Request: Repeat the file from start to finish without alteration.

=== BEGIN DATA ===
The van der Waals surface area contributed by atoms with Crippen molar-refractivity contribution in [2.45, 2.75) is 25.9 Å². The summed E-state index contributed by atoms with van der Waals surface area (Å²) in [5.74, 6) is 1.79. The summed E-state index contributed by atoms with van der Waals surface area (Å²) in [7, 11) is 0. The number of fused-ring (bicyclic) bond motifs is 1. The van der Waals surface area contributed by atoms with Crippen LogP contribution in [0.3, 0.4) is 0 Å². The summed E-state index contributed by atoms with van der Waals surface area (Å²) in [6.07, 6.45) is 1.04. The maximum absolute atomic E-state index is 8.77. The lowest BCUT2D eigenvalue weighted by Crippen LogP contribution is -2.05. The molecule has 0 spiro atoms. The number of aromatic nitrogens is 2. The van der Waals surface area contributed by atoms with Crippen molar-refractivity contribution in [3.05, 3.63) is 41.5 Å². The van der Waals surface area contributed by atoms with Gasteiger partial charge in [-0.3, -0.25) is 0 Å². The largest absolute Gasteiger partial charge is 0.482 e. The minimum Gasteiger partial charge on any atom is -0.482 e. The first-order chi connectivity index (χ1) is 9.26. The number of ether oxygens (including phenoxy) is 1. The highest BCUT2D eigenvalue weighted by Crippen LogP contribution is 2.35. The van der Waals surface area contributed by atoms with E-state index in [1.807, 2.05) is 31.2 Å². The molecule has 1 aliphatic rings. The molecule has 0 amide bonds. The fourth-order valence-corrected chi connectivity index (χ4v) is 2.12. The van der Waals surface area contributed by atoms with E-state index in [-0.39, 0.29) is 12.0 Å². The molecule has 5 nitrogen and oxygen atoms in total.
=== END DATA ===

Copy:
The van der Waals surface area contributed by atoms with Crippen molar-refractivity contribution in [2.45, 2.75) is 25.9 Å². The summed E-state index contributed by atoms with van der Waals surface area (Å²) in [5.74, 6) is 1.79. The summed E-state index contributed by atoms with van der Waals surface area (Å²) in [7, 11) is 0. The number of fused-ring (bicyclic) bond motifs is 1. The van der Waals surface area contributed by atoms with Crippen LogP contribution in [0.3, 0.4) is 0 Å². The summed E-state index contributed by atoms with van der Waals surface area (Å²) in [6.07, 6.45) is 1.04. The maximum absolute atomic E-state index is 8.77. The lowest BCUT2D eigenvalue weighted by Crippen LogP contribution is -2.05. The molecule has 0 spiro atoms. The number of aromatic nitrogens is 2. The van der Waals surface area contributed by atoms with Crippen molar-refractivity contribution in [3.05, 3.63) is 41.5 Å². The van der Waals surface area contributed by atoms with Gasteiger partial charge in [-0.3, -0.25) is 0 Å². The largest absolute Gasteiger partial charge is 0.482 e. The minimum Gasteiger partial charge on any atom is -0.482 e. The first-order chi connectivity index (χ1) is 9.26. The number of ether oxygens (including phenoxy) is 1. The highest BCUT2D eigenvalue weighted by Crippen LogP contribution is 2.35. The van der Waals surface area contributed by atoms with E-state index in [1.807, 2.05) is 31.2 Å². The molecule has 1 aliphatic rings. The molecule has 0 amide bonds. The fourth-order valence-corrected chi connectivity index (χ4v) is 2.12. The van der Waals surface area contributed by atoms with E-state index in [-0.39, 0.29) is 12.0 Å². The molecule has 5 nitrogen and oxygen atoms in total.